The Environment Fund is our core source of flexible funds, provided by our Member States. The Fund provides the bedrock for our work worldwide, as we support countries to deliver on the environmental dimensions of the 2030 Agenda.

The Environment Fund is used for:

  • Implementation of our seven thematic sub-programmes;
  • Keeping the environment under review. For example, our flagship scientific publications such as the Global Environment Outlook, the Global Chemicals Outlook and the Emissions Gap Report translate the best available scientific knowledge into information relevant for decision makers, who then can turn policy into action;
  • Identification of new emerging environmental issues (such as through our Frontiers-series);
  • Our work on several science-policy platforms that bring together scientists, governments, industrial and international organizations, and civil society;
  • Innovation for addressing environmental challenges;
  • Advocacy and awareness raising on environmental issues;
  • Capacity building and transfer of technological innovations;
  • Results-based planning and management;
  • Bringing together governments, the private sector and civil society in advancing the global environmental agenda, for example through the UN Environment Assembly;
  • Robust oversight.

In 2018, the Environment Fund provided USD 67.9 million, or 16 per cent, of our total income. Of the Fund, 85 per cent is used for the seven thematic sub-programmes. The rest supports strategic direction, management and programme support, which are critical for implementing the organisation's vision and ensuring robust oversight and delivery.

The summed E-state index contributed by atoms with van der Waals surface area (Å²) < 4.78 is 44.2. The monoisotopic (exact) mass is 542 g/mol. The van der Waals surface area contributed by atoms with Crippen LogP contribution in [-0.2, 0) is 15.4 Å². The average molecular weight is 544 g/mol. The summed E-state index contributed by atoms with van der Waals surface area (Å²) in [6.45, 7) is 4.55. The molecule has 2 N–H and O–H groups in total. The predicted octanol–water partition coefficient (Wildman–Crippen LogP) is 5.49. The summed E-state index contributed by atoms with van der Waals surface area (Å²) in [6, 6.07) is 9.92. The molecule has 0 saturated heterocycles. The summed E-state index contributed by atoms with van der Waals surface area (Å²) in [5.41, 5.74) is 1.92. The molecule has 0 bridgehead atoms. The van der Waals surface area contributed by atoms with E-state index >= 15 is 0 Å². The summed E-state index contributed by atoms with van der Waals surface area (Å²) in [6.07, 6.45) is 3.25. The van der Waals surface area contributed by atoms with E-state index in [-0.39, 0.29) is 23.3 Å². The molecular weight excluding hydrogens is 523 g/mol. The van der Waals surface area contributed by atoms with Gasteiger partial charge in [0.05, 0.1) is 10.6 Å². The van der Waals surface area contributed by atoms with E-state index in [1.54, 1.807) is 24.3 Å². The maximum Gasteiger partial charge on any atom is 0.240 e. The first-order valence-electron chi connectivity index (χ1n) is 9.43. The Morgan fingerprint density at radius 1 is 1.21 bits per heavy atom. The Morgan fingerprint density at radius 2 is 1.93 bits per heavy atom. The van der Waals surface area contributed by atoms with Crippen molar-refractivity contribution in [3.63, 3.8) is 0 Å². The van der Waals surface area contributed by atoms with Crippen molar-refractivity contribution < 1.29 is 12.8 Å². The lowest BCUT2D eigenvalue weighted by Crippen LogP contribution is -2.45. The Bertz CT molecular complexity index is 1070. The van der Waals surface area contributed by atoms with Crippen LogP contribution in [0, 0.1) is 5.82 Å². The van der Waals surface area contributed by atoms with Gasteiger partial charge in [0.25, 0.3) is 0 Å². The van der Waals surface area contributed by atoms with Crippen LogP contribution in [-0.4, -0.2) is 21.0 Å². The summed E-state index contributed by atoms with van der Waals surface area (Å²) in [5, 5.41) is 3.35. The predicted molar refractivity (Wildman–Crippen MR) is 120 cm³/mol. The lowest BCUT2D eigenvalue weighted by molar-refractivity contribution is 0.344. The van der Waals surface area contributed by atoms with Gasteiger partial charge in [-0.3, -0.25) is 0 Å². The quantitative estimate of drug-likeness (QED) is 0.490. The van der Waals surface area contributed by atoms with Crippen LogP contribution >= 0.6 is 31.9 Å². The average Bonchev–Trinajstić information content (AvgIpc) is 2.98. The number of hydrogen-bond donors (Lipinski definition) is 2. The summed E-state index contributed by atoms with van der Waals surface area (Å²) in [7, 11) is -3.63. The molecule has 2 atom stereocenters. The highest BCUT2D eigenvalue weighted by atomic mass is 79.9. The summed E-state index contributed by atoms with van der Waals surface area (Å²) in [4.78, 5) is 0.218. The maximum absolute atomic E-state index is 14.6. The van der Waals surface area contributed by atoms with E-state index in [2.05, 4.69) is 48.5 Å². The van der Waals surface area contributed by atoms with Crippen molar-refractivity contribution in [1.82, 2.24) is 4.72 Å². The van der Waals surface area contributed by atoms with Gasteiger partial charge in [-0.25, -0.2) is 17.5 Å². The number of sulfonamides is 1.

Since 2012, UN Environment's membership encompasses all 193 UN Member States, who are responsible for funding our programme. In 2018, 90 Member States contributed to the UN Environment Programme. As the success of our work highly depends on the contributions made, we encourage all Member States to contribute their fair share to our Environment Fund. Currently, the top-15 funding partners provide around 90 percent of the income.

pie chart with top-15 donors and others

What is each Member State's "fair share" of the Environment Fund?

The "fair share" that each Member State is encouraged to contribute to the Environment Fund is represented by the Voluntary Indicative Scale of Contributions (VISC) . The VISC was established in 2002 by the seventh special session of the UN Environment Programme Governing Council. The aim of the VISC is to broaden the base of contributions and to enhance predictability in the voluntary financing of the Environment Fund. 

The VISC is based on the UN scale of assessment, but also takes into account other criteria, such as each Member State's economic and social circumstances, previous high levels of contributions etc. Based on these criteria, the VISC proposes the percentage that each Member State could contribute to the UN Environment Programme's Environment Fund. 

We appreciate Member States who lead the way with multi-year commitments to the Environment Fund, such as Belgium, Canada and the Netherlands.

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